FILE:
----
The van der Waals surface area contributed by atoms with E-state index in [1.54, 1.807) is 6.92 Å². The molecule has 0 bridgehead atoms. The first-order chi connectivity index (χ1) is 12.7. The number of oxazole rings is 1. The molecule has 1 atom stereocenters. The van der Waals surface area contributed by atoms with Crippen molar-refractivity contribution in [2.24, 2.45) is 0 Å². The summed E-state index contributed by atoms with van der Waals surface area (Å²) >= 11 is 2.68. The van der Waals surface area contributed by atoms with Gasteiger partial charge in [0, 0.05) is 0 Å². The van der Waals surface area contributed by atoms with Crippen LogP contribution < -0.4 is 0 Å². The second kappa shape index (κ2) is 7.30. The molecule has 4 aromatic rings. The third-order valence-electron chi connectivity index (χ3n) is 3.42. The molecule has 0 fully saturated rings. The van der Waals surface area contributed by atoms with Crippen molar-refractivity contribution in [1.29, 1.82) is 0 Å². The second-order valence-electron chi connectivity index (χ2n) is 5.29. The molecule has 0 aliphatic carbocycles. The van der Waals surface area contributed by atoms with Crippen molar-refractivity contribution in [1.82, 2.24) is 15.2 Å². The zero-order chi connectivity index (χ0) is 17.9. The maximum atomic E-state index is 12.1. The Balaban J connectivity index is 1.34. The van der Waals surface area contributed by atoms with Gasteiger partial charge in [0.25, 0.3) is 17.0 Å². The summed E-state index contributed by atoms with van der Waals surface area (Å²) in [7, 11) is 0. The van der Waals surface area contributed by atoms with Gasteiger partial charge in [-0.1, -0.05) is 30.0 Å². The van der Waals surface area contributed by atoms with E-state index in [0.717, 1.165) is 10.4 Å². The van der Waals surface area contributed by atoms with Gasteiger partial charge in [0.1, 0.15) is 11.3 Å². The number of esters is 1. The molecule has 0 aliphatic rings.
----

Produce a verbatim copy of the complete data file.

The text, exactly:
The van der Waals surface area contributed by atoms with E-state index in [1.54, 1.807) is 6.92 Å². The molecule has 0 bridgehead atoms. The first-order chi connectivity index (χ1) is 12.7. The number of oxazole rings is 1. The molecule has 1 atom stereocenters. The van der Waals surface area contributed by atoms with Crippen molar-refractivity contribution in [2.24, 2.45) is 0 Å². The summed E-state index contributed by atoms with van der Waals surface area (Å²) >= 11 is 2.68. The van der Waals surface area contributed by atoms with Gasteiger partial charge in [0, 0.05) is 0 Å². The van der Waals surface area contributed by atoms with Crippen LogP contribution < -0.4 is 0 Å². The second kappa shape index (κ2) is 7.30. The molecule has 4 aromatic rings. The third-order valence-electron chi connectivity index (χ3n) is 3.42. The molecule has 0 fully saturated rings. The van der Waals surface area contributed by atoms with Crippen molar-refractivity contribution in [1.29, 1.82) is 0 Å². The second-order valence-electron chi connectivity index (χ2n) is 5.29. The molecule has 0 aliphatic carbocycles. The van der Waals surface area contributed by atoms with Crippen molar-refractivity contribution in [1.82, 2.24) is 15.2 Å². The zero-order chi connectivity index (χ0) is 17.9. The maximum atomic E-state index is 12.1. The Balaban J connectivity index is 1.34. The van der Waals surface area contributed by atoms with Gasteiger partial charge in [0.25, 0.3) is 17.0 Å². The summed E-state index contributed by atoms with van der Waals surface area (Å²) in [7, 11) is 0. The van der Waals surface area contributed by atoms with Gasteiger partial charge in [-0.1, -0.05) is 30.0 Å². The van der Waals surface area contributed by atoms with E-state index in [0.717, 1.165) is 10.4 Å². The van der Waals surface area contributed by atoms with Gasteiger partial charge in [0.1, 0.15) is 11.3 Å². The number of esters is 1. The molecule has 0 aliphatic rings.